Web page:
1. Just the fact that we had the freedom invent serves as a big reason, I think. I remember Mr. Ken O'Connor saying that the steam engine was one of the biggest reasons for American industrialism. But I don't quite remember why. Maybe you know?

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  2. The steam engine was the machine that replaced the water mill engine. Steam pressure can be harnessed and applied to multiple gears which can power saws, drills, and wheels. The first locomotive, "Tom's Thumb," was also steam powered. So yes, the steam engine was a large factor in the industrial equation.

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  3. You always come up with interesting topics. Thank you. :-)

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  4. There are two other reasons that I can think of that contributed to American industrialism: America's ingenious spirit, and a high standard of living. Obviously an ingenious spirit led to inventions which increased productivity or led to new materials and products, while a high standard of living led to people having the time and money to invest in new products.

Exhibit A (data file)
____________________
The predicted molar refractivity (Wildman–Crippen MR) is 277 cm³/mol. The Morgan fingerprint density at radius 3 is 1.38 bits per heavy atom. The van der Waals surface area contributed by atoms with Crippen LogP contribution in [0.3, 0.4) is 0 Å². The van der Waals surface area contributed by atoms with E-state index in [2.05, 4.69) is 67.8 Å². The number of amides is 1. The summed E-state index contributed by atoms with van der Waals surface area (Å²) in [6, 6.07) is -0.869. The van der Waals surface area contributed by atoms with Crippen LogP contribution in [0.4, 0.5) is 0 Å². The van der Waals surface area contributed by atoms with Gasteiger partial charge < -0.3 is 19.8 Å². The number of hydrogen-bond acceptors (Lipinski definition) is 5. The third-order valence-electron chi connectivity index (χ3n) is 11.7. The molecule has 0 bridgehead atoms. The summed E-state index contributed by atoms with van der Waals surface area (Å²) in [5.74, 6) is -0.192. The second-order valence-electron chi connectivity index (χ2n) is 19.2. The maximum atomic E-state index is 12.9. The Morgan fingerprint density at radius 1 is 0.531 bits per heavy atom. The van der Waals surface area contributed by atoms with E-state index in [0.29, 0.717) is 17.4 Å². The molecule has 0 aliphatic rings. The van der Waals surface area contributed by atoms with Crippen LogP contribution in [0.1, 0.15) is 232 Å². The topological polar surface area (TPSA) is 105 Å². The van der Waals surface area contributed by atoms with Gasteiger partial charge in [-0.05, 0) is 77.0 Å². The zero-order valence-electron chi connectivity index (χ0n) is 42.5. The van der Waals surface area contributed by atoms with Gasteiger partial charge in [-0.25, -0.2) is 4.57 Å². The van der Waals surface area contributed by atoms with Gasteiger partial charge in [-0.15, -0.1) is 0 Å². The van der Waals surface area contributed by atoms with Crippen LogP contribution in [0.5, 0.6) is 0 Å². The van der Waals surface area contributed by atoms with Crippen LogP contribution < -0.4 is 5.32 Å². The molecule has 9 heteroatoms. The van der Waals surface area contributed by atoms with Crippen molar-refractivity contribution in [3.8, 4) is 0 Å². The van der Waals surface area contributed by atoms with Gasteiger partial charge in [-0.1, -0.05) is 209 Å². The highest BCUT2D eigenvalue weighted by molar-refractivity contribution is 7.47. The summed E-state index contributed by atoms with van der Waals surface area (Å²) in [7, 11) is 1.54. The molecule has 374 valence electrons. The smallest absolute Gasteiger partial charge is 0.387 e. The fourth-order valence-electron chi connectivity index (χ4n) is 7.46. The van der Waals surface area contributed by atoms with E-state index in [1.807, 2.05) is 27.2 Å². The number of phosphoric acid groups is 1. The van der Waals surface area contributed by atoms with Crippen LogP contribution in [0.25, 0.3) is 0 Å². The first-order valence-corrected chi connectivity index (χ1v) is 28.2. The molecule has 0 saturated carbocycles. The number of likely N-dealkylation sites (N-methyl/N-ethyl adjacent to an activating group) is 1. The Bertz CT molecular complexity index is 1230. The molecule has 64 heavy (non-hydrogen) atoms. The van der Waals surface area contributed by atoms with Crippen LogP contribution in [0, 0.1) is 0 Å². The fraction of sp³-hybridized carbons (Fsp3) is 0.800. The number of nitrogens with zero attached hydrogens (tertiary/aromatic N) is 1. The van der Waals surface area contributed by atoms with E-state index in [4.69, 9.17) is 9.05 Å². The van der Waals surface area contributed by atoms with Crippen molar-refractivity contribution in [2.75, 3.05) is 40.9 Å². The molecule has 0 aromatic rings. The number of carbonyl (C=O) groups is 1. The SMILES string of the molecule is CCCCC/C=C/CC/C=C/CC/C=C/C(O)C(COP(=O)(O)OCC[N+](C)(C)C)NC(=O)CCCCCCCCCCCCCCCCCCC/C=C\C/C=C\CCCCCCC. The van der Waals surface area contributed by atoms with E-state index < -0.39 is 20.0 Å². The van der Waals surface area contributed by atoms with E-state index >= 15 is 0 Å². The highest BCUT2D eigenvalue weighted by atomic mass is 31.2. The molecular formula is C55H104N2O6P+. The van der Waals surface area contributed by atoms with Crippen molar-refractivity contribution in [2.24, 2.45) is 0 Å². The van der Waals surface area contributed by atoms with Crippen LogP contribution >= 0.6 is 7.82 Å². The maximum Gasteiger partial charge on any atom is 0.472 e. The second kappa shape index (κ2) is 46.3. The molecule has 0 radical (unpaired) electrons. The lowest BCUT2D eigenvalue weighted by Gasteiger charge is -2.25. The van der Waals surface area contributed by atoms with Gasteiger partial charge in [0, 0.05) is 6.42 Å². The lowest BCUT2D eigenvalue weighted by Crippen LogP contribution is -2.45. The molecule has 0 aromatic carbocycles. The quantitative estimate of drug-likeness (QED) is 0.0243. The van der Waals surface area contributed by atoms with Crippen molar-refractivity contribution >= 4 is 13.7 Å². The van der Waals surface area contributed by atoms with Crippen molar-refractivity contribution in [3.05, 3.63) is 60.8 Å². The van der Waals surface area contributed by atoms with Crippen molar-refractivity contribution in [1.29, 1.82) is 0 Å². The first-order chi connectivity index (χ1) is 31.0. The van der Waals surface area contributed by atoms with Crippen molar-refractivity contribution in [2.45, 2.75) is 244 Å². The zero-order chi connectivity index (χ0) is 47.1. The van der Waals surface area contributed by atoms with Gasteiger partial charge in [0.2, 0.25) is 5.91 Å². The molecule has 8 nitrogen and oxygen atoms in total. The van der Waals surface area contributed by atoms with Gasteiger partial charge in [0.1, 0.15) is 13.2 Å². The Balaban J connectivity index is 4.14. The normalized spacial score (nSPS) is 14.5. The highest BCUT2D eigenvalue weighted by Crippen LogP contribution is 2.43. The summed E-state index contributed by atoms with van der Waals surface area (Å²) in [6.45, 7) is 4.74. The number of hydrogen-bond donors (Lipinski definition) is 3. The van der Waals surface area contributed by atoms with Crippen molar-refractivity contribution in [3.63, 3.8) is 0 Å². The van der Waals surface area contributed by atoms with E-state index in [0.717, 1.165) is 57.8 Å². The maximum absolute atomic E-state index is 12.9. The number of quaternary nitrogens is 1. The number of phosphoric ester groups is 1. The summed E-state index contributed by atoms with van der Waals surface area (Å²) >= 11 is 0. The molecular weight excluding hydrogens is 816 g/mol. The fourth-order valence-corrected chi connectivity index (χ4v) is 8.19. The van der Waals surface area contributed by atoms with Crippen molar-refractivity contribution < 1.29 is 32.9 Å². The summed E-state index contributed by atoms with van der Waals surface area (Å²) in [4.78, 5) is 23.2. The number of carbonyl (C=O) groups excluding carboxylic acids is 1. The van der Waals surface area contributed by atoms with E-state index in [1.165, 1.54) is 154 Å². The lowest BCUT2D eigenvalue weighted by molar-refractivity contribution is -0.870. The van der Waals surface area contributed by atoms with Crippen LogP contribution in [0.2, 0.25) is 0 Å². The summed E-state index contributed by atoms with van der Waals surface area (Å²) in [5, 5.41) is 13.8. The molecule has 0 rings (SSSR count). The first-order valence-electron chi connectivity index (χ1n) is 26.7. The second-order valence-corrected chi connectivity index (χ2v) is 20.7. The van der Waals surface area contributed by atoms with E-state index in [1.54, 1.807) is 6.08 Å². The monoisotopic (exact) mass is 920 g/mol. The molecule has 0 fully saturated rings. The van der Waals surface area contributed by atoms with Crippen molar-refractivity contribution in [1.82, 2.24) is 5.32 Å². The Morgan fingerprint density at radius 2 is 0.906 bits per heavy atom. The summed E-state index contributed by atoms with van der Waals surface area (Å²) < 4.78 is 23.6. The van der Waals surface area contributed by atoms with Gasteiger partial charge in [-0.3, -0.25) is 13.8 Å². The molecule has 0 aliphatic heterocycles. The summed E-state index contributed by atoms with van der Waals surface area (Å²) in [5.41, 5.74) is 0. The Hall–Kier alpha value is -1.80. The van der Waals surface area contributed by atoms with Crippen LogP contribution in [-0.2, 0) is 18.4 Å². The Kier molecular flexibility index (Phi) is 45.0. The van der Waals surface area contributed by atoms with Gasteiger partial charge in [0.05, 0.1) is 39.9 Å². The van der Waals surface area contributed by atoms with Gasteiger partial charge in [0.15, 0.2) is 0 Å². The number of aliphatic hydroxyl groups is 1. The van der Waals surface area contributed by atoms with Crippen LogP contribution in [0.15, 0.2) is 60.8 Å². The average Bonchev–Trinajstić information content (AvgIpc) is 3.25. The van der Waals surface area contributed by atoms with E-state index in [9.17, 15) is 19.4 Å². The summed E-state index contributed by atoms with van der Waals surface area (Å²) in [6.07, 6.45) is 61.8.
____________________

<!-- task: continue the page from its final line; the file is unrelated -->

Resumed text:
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    1. I agree with what you say about America's ingenious spirit, however, I am not certain I understand your thinking on the point "Higher standard of living". At this time in America, much of the industrial revolution was fueled by immigrants, who came from slumish villages where you never could obtain an education, no one else in the village had the knowledge to even try to help you if you had any spare time you were not starving. America to them was almost a fairyland, the government actually had to care for the people, even if they did a crummy job of it, it was not totally corrupt. These growing number of people did not have a high standard at all, they were happy with where they were. Of course, a bit more money and food would have been welcome, however, this was still better than what they had come from. I believe you meant something more along the lines of wanting to be the best they could, or the pursuit of happiness.